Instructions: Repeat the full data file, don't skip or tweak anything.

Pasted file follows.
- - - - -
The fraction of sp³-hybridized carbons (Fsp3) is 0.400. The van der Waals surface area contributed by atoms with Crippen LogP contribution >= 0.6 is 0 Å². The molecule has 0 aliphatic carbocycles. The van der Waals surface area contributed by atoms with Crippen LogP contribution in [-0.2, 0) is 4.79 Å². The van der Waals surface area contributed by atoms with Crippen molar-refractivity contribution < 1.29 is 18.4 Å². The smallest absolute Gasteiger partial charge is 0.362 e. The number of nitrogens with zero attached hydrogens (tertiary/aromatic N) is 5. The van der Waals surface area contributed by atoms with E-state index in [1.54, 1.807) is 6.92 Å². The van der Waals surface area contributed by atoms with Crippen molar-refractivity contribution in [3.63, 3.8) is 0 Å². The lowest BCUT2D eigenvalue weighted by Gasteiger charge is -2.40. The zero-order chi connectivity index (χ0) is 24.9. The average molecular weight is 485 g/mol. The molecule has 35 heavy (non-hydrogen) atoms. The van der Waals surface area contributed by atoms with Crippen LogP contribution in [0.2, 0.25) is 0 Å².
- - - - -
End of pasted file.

The fraction of sp³-hybridized carbons (Fsp3) is 0.400. The van der Waals surface area contributed by atoms with Crippen LogP contribution >= 0.6 is 0 Å². The molecule has 0 aliphatic carbocycles. The van der Waals surface area contributed by atoms with Crippen LogP contribution in [-0.2, 0) is 4.79 Å². The van der Waals surface area contributed by atoms with Crippen molar-refractivity contribution < 1.29 is 18.4 Å². The smallest absolute Gasteiger partial charge is 0.362 e. The number of nitrogens with zero attached hydrogens (tertiary/aromatic N) is 5. The van der Waals surface area contributed by atoms with E-state index in [1.54, 1.807) is 6.92 Å². The van der Waals surface area contributed by atoms with Crippen molar-refractivity contribution in [3.63, 3.8) is 0 Å². The lowest BCUT2D eigenvalue weighted by Gasteiger charge is -2.40. The zero-order chi connectivity index (χ0) is 24.9. The average molecular weight is 485 g/mol. The molecule has 35 heavy (non-hydrogen) atoms. The van der Waals surface area contributed by atoms with Crippen LogP contribution in [0.2, 0.25) is 0 Å².